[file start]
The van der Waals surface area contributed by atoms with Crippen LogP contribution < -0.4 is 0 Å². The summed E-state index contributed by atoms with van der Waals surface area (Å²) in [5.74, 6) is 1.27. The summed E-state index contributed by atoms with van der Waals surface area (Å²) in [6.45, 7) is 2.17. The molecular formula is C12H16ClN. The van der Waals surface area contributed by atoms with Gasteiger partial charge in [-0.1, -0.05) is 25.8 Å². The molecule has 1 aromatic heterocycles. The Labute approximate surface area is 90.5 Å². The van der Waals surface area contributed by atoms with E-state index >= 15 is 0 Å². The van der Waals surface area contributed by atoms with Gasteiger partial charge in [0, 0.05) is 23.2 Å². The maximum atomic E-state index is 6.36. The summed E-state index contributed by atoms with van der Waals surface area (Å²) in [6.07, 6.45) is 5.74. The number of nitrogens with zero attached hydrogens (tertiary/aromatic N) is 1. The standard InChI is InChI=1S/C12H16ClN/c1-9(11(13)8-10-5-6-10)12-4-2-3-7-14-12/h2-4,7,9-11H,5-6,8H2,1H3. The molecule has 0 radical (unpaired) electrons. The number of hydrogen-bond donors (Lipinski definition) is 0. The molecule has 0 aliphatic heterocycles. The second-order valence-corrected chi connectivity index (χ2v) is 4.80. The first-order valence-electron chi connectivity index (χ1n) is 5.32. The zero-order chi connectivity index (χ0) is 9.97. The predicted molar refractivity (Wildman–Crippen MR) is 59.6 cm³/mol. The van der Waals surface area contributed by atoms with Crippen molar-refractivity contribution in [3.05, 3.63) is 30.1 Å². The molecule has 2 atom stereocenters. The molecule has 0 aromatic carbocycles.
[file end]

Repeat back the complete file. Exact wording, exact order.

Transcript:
The van der Waals surface area contributed by atoms with Crippen LogP contribution < -0.4 is 0 Å². The summed E-state index contributed by atoms with van der Waals surface area (Å²) in [5.74, 6) is 1.27. The summed E-state index contributed by atoms with van der Waals surface area (Å²) in [6.45, 7) is 2.17. The molecular formula is C12H16ClN. The van der Waals surface area contributed by atoms with Gasteiger partial charge in [-0.1, -0.05) is 25.8 Å². The molecule has 1 aromatic heterocycles. The Labute approximate surface area is 90.5 Å². The van der Waals surface area contributed by atoms with E-state index >= 15 is 0 Å². The van der Waals surface area contributed by atoms with Gasteiger partial charge in [0, 0.05) is 23.2 Å². The maximum atomic E-state index is 6.36. The summed E-state index contributed by atoms with van der Waals surface area (Å²) in [6.07, 6.45) is 5.74. The number of nitrogens with zero attached hydrogens (tertiary/aromatic N) is 1. The standard InChI is InChI=1S/C12H16ClN/c1-9(11(13)8-10-5-6-10)12-4-2-3-7-14-12/h2-4,7,9-11H,5-6,8H2,1H3. The molecule has 0 radical (unpaired) electrons. The number of hydrogen-bond donors (Lipinski definition) is 0. The molecule has 0 aliphatic heterocycles. The second-order valence-corrected chi connectivity index (χ2v) is 4.80. The first-order valence-electron chi connectivity index (χ1n) is 5.32. The zero-order chi connectivity index (χ0) is 9.97. The predicted molar refractivity (Wildman–Crippen MR) is 59.6 cm³/mol. The van der Waals surface area contributed by atoms with Crippen molar-refractivity contribution in [3.05, 3.63) is 30.1 Å². The molecule has 2 atom stereocenters. The molecule has 0 aromatic carbocycles.